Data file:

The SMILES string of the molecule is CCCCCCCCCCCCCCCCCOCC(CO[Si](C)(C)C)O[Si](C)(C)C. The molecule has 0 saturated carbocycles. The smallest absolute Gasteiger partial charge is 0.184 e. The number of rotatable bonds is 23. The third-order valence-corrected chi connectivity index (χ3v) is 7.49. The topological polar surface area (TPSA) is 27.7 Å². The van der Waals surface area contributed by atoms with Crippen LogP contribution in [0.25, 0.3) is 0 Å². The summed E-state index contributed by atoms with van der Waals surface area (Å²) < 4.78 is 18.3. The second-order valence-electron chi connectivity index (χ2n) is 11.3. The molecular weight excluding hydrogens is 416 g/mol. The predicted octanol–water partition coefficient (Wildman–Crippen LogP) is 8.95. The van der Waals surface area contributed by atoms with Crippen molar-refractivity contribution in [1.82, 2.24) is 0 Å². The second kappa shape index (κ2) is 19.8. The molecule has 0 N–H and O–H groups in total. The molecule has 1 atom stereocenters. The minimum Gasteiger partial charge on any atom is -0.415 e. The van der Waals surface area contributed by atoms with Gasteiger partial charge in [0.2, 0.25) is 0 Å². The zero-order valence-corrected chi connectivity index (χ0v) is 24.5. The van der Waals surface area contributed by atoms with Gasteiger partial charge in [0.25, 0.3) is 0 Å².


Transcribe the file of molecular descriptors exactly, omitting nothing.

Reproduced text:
The SMILES string of the molecule is CCCCCCCCCCCCCCCCCOCC(CO[Si](C)(C)C)O[Si](C)(C)C. The molecule has 0 saturated carbocycles. The smallest absolute Gasteiger partial charge is 0.184 e. The number of rotatable bonds is 23. The third-order valence-corrected chi connectivity index (χ3v) is 7.49. The topological polar surface area (TPSA) is 27.7 Å². The van der Waals surface area contributed by atoms with Crippen LogP contribution in [0.25, 0.3) is 0 Å². The summed E-state index contributed by atoms with van der Waals surface area (Å²) < 4.78 is 18.3. The second-order valence-electron chi connectivity index (χ2n) is 11.3. The molecular weight excluding hydrogens is 416 g/mol. The predicted octanol–water partition coefficient (Wildman–Crippen LogP) is 8.95. The van der Waals surface area contributed by atoms with Crippen molar-refractivity contribution in [1.82, 2.24) is 0 Å². The second kappa shape index (κ2) is 19.8. The molecule has 0 N–H and O–H groups in total. The molecule has 1 atom stereocenters. The minimum Gasteiger partial charge on any atom is -0.415 e. The van der Waals surface area contributed by atoms with Gasteiger partial charge in [0.2, 0.25) is 0 Å². The zero-order valence-corrected chi connectivity index (χ0v) is 24.5. The van der Waals surface area contributed by atoms with Gasteiger partial charge in [0.25, 0.3) is 0 Å².